Yesterday circa 1 pm, Brett and I drove the dependable CRV down the ever scenic 1-5 highway and started the long journey forward, eventually landing in NYC and Jerusalem. All I can say after these past few weeks of running around like a squirrel surrounded by walnuts is that I am incredibly glad that I'm only leaving the 206 for sixish months. I had it in my head that the departure was far more permanent and life-changing before about a week ago, when I realized that leaving Norcal for Seattle to go to college was a far more difficult transition...and I lived. Go figure.
Geography has played a semi-huge role in my life, especially since high school. Someone recently told me that oldest children most often use distance as a means to differentiate themselves from their family, i.e. grow up. Since moving to Seattle, spending some time in India, Singapore, and Turkey, being about to head to Israel, and making locations a large part of my decision making process for whatever the next year shall bring...leads me to believe that this "oldest child rule" applies to me as well.
I'm both sensible and old enough to know in my head that amazing people can be found anywhere one points to on a map (except North Dakota. I'm just saying). Friends who fill souls aren't just stationed in Seattle, but there is something to be said for a certain location attracting certain types of people. I love and belong way too much to the West Coast stereotype to ever want to stray from it for too long, unless it was New York or Paris. Real talk. I have uber amounts of respect for people who truly live out this belief, however. Because it's still tough to willingly put one's self in a position of pure aloneness with no time table as to when that might change; and since graduation season has come and is still going, people are going through this struggle all around. Good for anyone who thinks that being new is a humbling enough experience that it deserves to be retried every so often, and good for anyone who recognizes the vulnerability and uncertainty that comes with that situation, so you lend out a hand to that new girl/guy.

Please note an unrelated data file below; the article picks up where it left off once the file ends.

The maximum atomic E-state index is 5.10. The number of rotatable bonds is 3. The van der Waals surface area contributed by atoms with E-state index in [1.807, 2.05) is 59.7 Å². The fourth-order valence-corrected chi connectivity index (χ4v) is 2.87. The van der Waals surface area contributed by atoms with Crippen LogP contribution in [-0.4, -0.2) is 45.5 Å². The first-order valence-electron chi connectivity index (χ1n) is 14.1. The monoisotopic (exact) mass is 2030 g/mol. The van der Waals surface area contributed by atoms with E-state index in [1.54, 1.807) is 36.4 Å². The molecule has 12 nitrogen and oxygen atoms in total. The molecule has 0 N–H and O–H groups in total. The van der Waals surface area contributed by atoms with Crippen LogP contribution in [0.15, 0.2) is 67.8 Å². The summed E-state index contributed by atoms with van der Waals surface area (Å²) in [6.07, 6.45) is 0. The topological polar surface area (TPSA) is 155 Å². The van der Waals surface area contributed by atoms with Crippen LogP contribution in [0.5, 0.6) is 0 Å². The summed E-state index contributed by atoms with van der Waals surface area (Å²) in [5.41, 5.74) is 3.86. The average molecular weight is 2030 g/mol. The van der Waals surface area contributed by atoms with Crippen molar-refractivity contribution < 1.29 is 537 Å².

It's an amazingly good thing that I'm not the only one in charge of deciding where to live or go. I would be paralyzed with indecision that I'd probably end up living on a boat, without any real knowledge of how to maintain/steer/start the ignition on a boat, so I'd sit in Lake Union and look at a map, get sea sick, drink tang, sell the boat, and stay on someone's couch cause Seattle friends are cooler than glaciers.
I shall be keeping this blog and emailing whilst in the Holy Land, and would love to hear from any and everyone. I hope that all of your summers are full of picnics and sun and campouts, or at least some of your favorite activities, if those don't fit the description. Much love.